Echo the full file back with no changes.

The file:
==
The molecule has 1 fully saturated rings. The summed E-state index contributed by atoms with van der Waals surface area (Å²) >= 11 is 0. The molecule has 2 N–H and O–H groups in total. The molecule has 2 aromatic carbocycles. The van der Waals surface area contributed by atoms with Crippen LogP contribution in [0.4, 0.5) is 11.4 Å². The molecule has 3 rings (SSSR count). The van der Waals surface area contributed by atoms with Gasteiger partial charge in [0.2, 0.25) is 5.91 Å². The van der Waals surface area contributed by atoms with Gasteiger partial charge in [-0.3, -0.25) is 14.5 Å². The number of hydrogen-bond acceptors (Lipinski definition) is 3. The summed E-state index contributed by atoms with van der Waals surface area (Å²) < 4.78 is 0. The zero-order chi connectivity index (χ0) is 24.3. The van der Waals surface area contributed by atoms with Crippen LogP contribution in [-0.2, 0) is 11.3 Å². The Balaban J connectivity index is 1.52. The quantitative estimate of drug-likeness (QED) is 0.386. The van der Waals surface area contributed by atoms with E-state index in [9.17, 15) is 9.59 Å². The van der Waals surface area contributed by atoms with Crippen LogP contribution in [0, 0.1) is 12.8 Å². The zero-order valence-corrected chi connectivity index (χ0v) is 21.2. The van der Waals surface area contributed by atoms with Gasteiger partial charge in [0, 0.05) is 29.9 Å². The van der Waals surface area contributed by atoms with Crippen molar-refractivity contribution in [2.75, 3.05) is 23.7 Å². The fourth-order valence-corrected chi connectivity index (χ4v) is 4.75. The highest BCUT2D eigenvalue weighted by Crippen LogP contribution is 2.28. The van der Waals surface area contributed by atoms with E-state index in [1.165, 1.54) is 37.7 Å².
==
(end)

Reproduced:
The molecule has 1 fully saturated rings. The summed E-state index contributed by atoms with van der Waals surface area (Å²) >= 11 is 0. The molecule has 2 N–H and O–H groups in total. The molecule has 2 aromatic carbocycles. The van der Waals surface area contributed by atoms with Crippen LogP contribution in [0.4, 0.5) is 11.4 Å². The molecule has 3 rings (SSSR count). The van der Waals surface area contributed by atoms with Gasteiger partial charge in [0.2, 0.25) is 5.91 Å². The van der Waals surface area contributed by atoms with Gasteiger partial charge in [-0.3, -0.25) is 14.5 Å². The number of hydrogen-bond acceptors (Lipinski definition) is 3. The summed E-state index contributed by atoms with van der Waals surface area (Å²) < 4.78 is 0. The zero-order chi connectivity index (χ0) is 24.3. The van der Waals surface area contributed by atoms with Crippen LogP contribution in [-0.2, 0) is 11.3 Å². The Balaban J connectivity index is 1.52. The quantitative estimate of drug-likeness (QED) is 0.386. The van der Waals surface area contributed by atoms with E-state index in [9.17, 15) is 9.59 Å². The van der Waals surface area contributed by atoms with Crippen LogP contribution in [0, 0.1) is 12.8 Å². The zero-order valence-corrected chi connectivity index (χ0v) is 21.2. The van der Waals surface area contributed by atoms with Gasteiger partial charge in [0, 0.05) is 29.9 Å². The van der Waals surface area contributed by atoms with Crippen molar-refractivity contribution in [2.75, 3.05) is 23.7 Å². The fourth-order valence-corrected chi connectivity index (χ4v) is 4.75. The highest BCUT2D eigenvalue weighted by Crippen LogP contribution is 2.28. The van der Waals surface area contributed by atoms with E-state index in [1.165, 1.54) is 37.7 Å².